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29th "NRC-related" suicide in Assam, as Nirod Baran Das takes his life by hanging on a fan

By Our Representative
Reporting 29th case of National Register of Citizens (NRC)-driven suicide in Assam, one of India’s human rights campaign sites has said that, on October 20, tragedy struck Kharupetia town in Darrang district of Assam, when a retired school teacher and advocate Nirod Baran Das “took his life by hanging himself to a fan in his home.” The report adds, “The NRC process has so far claimed over two dozen such lives in the past four months alone.”

Gujarat has higher-than-average mortality rate of men in 15-69 age group, reveals "Lancet" study

Counterview Desk
A new study, published in well-known international health journal, “Lancet” (December 2015), has found that, in Gujarat, the mortality rate for men in the age-group 15-69 is 8.8 per 1000, which is higher than the national average (8.1), and for women it is 5.2 per 1000, lower than the national average (5.6).
Calculated as age-standardised mortality rate (ASMR), the study, which carries figures of 597 districts of India, finds that, out of 20 major Indian states for which data have been analyzed, as many as 11 Indian states’ male mortality rate in this age group is lower than that of Gujarat. As for females, seven states have lower mortality rate than Gujarat.
Titled “Age-specific and sex-specific adult mortality risk in India in 2014: Analysis of 0·27 million nationally surveyed deaths and demographic estimates from 597 districts”, and carried out a group of 13 scholars led by Prof Usha Ram, the study has also found that there are six “high mortality districts” in Gujarat.
On the other hand, of the 26 Gujarat districts analyzed by the study, there are just three, which fall in the category of low mortality districts. ASMR has been calculated as probability of dying between birth and the age of 100 years.
What is particularly interesting is, some of the more “advanced” districts also figure in the list of high mortality category. The six Gujarat districts where the mortality rate was found to be high, both for men and women are Patan, Mehsana, Surendranagar, Kheda, Narmada and Bharuch.
Pointing towards the reason why it chose the age group 15-69, the study says, “At the rate of deaths in 2014, about 50 per cent of all Indian men and 40 per cent of all Indian women could expect to die by the age of 70 years, compared with 24 per cent of men and 13 per cent of women in high-income countries.”
The study believes, “Vascular disease, tuberculosis, malaria and other infections, and respiratory diseases accounted for about 60 per cent of the absolute gap in adult mortality risk at ages 15–69 years between high-mortality and low-mortality districts.”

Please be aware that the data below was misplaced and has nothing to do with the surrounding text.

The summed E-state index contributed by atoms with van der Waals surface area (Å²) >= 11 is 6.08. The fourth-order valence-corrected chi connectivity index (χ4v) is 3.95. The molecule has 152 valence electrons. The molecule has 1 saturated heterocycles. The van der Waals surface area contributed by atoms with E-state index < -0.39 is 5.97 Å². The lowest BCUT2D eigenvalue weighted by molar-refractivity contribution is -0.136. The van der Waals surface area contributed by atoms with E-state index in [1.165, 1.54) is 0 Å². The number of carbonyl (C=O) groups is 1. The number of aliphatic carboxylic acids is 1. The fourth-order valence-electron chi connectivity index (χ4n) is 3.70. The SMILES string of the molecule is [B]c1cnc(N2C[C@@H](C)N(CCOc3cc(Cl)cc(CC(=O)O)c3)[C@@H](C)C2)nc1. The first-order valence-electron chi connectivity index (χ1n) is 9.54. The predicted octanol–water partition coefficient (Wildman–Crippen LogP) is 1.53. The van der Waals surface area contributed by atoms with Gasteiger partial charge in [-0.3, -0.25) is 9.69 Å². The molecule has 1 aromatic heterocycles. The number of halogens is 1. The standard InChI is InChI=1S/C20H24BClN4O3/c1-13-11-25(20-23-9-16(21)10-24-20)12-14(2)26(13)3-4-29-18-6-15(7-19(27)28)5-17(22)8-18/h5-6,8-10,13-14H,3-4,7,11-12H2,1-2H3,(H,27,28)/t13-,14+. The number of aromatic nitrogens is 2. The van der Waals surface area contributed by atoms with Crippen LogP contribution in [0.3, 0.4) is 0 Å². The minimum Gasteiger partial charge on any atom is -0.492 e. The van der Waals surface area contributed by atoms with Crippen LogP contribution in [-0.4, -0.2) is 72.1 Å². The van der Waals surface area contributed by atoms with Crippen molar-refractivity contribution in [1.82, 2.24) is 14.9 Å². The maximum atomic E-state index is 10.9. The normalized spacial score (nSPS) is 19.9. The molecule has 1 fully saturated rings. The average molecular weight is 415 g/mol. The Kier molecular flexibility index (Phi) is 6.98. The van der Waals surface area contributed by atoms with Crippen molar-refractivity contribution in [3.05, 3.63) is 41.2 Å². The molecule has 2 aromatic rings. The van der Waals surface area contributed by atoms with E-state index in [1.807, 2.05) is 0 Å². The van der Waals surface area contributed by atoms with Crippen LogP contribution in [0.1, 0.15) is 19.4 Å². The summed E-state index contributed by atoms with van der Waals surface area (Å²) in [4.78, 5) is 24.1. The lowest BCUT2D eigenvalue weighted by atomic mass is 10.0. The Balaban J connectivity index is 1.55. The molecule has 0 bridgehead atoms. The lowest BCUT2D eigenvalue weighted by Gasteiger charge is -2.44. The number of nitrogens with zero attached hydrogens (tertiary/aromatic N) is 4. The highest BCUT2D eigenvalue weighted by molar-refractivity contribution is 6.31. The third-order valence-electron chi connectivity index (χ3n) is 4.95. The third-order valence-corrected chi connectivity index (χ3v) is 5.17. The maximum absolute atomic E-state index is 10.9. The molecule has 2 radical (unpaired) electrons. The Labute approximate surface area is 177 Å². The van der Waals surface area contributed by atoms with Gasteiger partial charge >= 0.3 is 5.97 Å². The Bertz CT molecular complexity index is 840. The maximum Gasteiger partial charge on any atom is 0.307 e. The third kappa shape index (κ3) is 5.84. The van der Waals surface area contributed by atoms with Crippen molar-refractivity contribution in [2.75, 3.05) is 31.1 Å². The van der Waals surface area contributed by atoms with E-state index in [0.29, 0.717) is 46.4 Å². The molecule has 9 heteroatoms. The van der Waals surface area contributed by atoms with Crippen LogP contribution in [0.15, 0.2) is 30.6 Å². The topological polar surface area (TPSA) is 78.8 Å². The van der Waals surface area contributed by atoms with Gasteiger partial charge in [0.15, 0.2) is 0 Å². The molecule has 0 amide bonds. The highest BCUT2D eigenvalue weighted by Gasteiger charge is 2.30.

In Points out, “In 2014, 428 million men and 408 million women in India were 15–69 years of age, and 3·0 million men and 2·1 million women died. Most deaths happened at an age of 30–69 years, and men aged 15–69 years had about a third greater mortality risk than women in that age group.”
The study further says, “Premature adult mortality is of increasing importance in India and other low-income and middle-income countries. We found strikingly large differences in adult mortality between Indian districts, nearly approaching the survival gap between India as a whole country and high-income countries.”
“The large mortality excesses from not just infections but also selected non-communicable diseases in otherwise similar districts suggests measurable differences in largely unknown causative factors and in some intermediate determinants of disease risk”, the study says.
It adds, “One important, albeit still speculative, hypothesis for these patterns of high adult mortality risks in parts of India could be chronic infection or malnutrition in childhood leading to reduced adult height attainment and high anaemia levels.”
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Click HERE to download death rate data of all Indian districts

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India failing to dictate diplomatic preferences of Nepal, Bhutan, is unfairly blaming Beijing: Chinese daily

By Our Representative
In a sharply-worded editorial, a top Chinese media outfit, described by BBC as state-run, has said, commenting on India's foreign relations with its neighbours, that "speculation and suspicion" is "certainly not diplomacy". Published in "China Daily", the largest circulating English Monday-to-Saturday newspaper with branches across the world, the editorial notes (September 20) that "several recent events" in Nepal and Bhutan, are "gnawing worrywarts in New Delhi".
The editorial -- which comes close on the heels of a sharp critique of India's foreign policy in a state-supported Russian media outfit, Sputnik International, calling India's anti-Pak diplomacy as having "gone awry" following Prime Minister Narendra Modi's "half-baked" push for anti-terror drill down "others' throat" -- says, the " worrywarts" include "Nepalese troops taking part in a joint…

Ahmedabad, GIFT, Adani city get 1.68 lakh acre ft Narmada water; Gujarat's rural areas just 4.27 AF: Letter to CM

Counterview Desk